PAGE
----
- Arrangements for the simultaneous withdrawal of foreign warships from Hodeidah.
- The progress of Saudi-Yemeni treaty negotiations, and the wording of the resulting Treaty of Taif, concluded between Saudi Arabia and Yemen on 20 May 1934, and ratified on 22 June 1934.
- Costs recovered from the Imam of Yemen [Yaḥyā Muḥammad Ḥamīd al-Dīn] by the British for the internment of Yemeni soldiers in Aden during the Saudi-Yemeni conflict.
- Details of other costs incurred by the British during the Saudi-Yemeni War, as calculated by the Political Resident A senior ranking political representative (equivalent to a Consul General) from the diplomatic corps of the Government of India or one of its subordinate provincial governments, in charge of a Political Residency. at Aden [Bernard Rawdon Reilly], and discussion as to whether any part of these expenses should be borne by Government of India revenues.
- The reported presence of members of the Idrisi [al-Idrīsī] family in Mecca.
In addition to correspondence the file includes the following:
- Extracts from Aden, Bahrain, and Kuwait political intelligence summaries.
- Copies of an English translation of the Treaty of Taif.
- A copy of an English translation of the Treaty between King Ibn Saud [‘Abd al-‘Azīz bin ‘Abd al-Raḥmān bin Fayṣal Āl Sa‘ūd] and the Idrisi [Sayyid Muḥammad bin ‘Alī al-Idrīsī], signed on 31 August 1920.
- Copies of extracts from reports from the Senior Officer of the Red Sea Sloops, as well as copies of reports from the commanding officers of HMS Penzance and HMS Enterprise respectively.
The file features the following principal correspondents: His Majesty's Minister at Jedda (Sir Andrew Ryan, succeeded by Sir Reader William Bullard); His Majesty's Chargé d'Affaires to Jedda (Albert Spencer Calvert); the Secretary of State for the Colonies (Philip Cunliffe-Lister); the Secretary of State for Foreign Affairs (Sir John Simon); the Senior Officer of the Red Sea Sloops; the Commander of HMS Penzance ; His Majesty's Ambassador in Rome (James Eric Drummond); the Minister for Foreign Affairs of the Yemen; officials of the Colonial Office, the India Office The department of the British Government to which the Government of India reported between 1858 and 1947. The successor to the Court of Directors. , the Foreign Office, the Admiralty.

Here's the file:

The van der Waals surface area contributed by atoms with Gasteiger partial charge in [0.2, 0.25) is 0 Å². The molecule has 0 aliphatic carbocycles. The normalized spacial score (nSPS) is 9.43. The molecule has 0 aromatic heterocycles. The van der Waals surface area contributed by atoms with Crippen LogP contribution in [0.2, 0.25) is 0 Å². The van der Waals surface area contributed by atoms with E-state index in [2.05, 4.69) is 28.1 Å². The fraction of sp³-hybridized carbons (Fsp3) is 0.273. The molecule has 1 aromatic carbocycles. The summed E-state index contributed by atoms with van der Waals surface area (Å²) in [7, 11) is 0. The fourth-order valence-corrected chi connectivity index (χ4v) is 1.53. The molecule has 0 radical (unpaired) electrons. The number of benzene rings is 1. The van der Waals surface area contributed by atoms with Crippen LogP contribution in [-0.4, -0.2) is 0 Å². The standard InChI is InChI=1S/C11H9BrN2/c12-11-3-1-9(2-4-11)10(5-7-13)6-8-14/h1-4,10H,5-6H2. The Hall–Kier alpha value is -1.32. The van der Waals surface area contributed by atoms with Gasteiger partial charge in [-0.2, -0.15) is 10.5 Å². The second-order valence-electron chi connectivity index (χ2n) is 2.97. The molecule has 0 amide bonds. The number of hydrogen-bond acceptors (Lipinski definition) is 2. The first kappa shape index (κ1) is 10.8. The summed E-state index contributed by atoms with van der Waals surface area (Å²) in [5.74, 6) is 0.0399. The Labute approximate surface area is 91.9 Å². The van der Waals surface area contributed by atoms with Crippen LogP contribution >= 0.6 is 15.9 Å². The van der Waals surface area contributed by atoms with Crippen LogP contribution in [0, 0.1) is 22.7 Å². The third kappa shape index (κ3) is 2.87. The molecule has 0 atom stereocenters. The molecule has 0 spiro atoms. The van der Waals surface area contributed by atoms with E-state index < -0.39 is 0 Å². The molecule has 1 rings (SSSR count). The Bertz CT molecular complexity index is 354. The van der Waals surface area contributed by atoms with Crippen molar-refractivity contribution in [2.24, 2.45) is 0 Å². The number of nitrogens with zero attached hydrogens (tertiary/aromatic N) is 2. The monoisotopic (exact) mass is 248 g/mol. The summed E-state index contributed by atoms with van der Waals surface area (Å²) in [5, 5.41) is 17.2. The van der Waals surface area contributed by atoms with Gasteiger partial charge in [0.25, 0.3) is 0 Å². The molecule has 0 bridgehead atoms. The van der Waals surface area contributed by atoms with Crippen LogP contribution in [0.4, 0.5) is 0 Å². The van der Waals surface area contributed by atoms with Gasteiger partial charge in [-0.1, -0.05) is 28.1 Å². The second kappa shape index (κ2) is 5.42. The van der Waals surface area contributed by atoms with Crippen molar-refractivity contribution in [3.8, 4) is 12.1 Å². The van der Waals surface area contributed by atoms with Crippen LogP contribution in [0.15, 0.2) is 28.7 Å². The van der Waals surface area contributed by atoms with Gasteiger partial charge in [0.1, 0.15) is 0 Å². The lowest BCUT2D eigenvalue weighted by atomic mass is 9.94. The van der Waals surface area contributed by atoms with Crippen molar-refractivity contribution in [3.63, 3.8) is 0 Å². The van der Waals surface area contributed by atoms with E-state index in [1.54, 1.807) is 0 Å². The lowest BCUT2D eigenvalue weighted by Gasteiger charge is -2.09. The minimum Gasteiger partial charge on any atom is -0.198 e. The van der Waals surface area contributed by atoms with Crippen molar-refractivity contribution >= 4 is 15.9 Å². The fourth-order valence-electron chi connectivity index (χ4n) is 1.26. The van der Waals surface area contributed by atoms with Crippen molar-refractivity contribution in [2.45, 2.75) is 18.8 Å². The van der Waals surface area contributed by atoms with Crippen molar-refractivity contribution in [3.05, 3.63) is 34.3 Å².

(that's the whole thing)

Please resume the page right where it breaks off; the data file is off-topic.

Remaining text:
Although the file includes material dating from 1934 to 1938, most of the material dates from 1934. The French material consists of three telegrams addressed to the Secretary of State for Foreign Affairs by Yemen's Minister for Foreign Affairs.
The file includes two dividers which give a list of correspondence references contained in the file by year. These are placed at the back of the correspondence (folios 2-3).
- Extent and format
- 1 file (457 folios)
The papers are arranged in approximate chronological order from the rear to the front of the file.
- Physical characteristics
Foliation: the foliation sequence (used for referencing) commences at the inside front cover with 1, and terminates at the last folio with 458; these numbers are written in pencil, are circled, and are located in the top right corner of the recto The front of a sheet of paper or leaf, often abbreviated to 'r'. side of each folio. A previous foliation sequence, which is also circled, has been superseded and therefore crossed out.
- Written in
- English and French in Latin script View the complete information for this record
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Coll 6/65 'Relations between Saudi-Arabia and the Yemen.' [197r] (393/917), British Library: India Office Records and Private Papers, IOR/L/PS/12/2132, in Qatar Digital Library <https://www.qdl.qa/archive/81055/vdc_100045327441.0x0000c4> [accessed 23 September 2019]
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- Coll 6/65 'Relations between Saudi-Arabia and the Yemen.'
- front, front-i, 2r:28v, 30r:35v, 41r:43v, 45r:70v, 92r:113r, 115r:130v, 132r:154v, 156r:180v, 182r:200v, 202r:210v, 212r:280v, 283r:287v, 291r:292v, 294r:307r, 308r:322v, 324r:338v, 341r:349v, 351r:365v, 368r:381v, 383r:442v, 445r:447v, 450r:455v, 458r:458v, back